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accor alid appear Archbishop of Canterbury beauty Behold blessing blige cheerfulness conduct consider course creatures Crom Cromwell cunning death dition dread enemy etermity evil eyes feel fire folly fºr fortune give glory hand happiness heart hearts of iron heaven Heraclitus honor human Indian indulge iness king knowledge live look Lord mankind ment mind misery misfortunes nature ness night o'er ourselves Palemon pass passions peace perfection persons Pharsalia pinnace pity pleasure pride proper Putnam Pythias reason rich rise Roman Senate round sail savage scene shining skies smiles sorrow soul stancy suffer tain tears thee things thou thought ting tion turb ture vice virtue Virtuous wisdom wise young youth
Page 249 - What, and how true thou art ; he will advance thee ; Some little memory of me will stir him (I know his noble nature) not to let Thy hopeful service perish too. Good Cromwell, Neglect him not ; make use now and provide For thine own future safety. Crom — O my Lord ! Must I then leave you ? Must I needs forego So good, so noble, and so true a master ? Bear witness all that have not hearts of iron, With what a sorrow Cromwell leaves his lord.
Page 249 - Cromwell, I did not think to shed a tear In all my miseries ; but thou hast forced me, Out of thy honest truth, to play the woman. Let's dry our eyes: and thus far hear me, Cromwell; And, when I am forgotten, as I shall be, And sleep in dull, cold marble, where no...
Page 137 - The space they possess is so exceedingly little in comparison of the whole, that it would scarce make a blank in the creation. The chasm would be imperceptible to an eye that could take in the whole compass of nature, and pass from one end of the creation to the other; as it is possible there may be such a sense in ourselves hereafter, or in creatures which are at present more exalted than ourselves. We see many stars by the help of glasses, which we do not discover with our naked eyes; and the finer...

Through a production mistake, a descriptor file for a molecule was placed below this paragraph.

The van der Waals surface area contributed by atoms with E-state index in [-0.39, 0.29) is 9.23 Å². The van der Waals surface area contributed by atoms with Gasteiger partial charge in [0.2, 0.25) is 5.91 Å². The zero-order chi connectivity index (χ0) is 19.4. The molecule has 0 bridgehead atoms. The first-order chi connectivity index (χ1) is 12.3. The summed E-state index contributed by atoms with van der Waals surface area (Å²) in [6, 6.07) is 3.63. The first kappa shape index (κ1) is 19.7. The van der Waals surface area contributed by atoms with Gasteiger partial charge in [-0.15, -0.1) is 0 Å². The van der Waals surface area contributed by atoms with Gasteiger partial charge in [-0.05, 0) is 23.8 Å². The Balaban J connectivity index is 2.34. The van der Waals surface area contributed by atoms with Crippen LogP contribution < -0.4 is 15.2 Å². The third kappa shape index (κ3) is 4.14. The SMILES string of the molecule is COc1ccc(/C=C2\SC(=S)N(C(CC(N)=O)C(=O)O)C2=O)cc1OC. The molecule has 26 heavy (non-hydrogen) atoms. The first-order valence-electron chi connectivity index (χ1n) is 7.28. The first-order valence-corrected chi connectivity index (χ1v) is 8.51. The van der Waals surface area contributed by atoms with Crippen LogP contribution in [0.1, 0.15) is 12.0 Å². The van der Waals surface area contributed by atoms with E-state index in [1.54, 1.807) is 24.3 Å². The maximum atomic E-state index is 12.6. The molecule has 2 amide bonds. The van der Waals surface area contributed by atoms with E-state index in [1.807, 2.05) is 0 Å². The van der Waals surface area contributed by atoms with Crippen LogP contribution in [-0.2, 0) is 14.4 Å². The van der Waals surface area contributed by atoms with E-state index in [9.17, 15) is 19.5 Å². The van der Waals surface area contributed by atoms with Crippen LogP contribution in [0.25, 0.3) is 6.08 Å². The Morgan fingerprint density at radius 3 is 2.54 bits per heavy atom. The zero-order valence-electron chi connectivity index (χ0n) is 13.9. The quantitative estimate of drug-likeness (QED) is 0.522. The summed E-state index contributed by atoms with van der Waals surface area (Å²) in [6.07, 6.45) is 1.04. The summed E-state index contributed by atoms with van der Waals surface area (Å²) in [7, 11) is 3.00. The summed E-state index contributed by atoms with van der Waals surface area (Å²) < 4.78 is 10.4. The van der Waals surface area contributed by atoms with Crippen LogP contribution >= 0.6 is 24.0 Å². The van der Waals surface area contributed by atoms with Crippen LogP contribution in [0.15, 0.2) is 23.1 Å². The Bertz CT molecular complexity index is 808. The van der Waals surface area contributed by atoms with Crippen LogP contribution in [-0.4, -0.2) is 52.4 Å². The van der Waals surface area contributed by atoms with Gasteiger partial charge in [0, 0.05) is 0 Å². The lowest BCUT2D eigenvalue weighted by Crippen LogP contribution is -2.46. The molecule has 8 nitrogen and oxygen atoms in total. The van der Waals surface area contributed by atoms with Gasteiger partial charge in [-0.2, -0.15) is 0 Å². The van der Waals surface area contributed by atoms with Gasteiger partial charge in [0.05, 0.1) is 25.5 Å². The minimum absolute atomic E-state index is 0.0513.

Page 250 - Love thyself last: cherish those hearts that hate thee; Corruption wins not more than honesty. Still in thy right hand carry gentle peace, To silence envious tongues. Be just, and fear not: Let all the ends thou aim'st at be thy country's, Thy God's...
Page 122 - ... his afflictions as he ought to do will naturally end in the removal of them: it makes him easy here, because it can make him happy hereafter.
Page 151 - But can we believe a thinking being, that is in a perpetual progress of improvements, and travelling on from perfection to perfection, after having just looked abroad into the works of its Creator, and made a few discoveries of his infinite goodness, wisdom, and power, must perish at her first setting out, and in the very beginning of her inquiries ? A man, considered in his present state, seems only sent into the world to propagate his kind.
Page 247 - Farewell, a long farewell, to all my greatness ! This is the state of man ; to-day he puts forth The tender leaves of hope, to-morrow blossoms, And bears his blushing honours thick upon him : The third day comes a frost, a killing frost ; And,— when he thinks, good easy man, full surely His greatness is a ripening, — nips his root, And then he falls, as I do.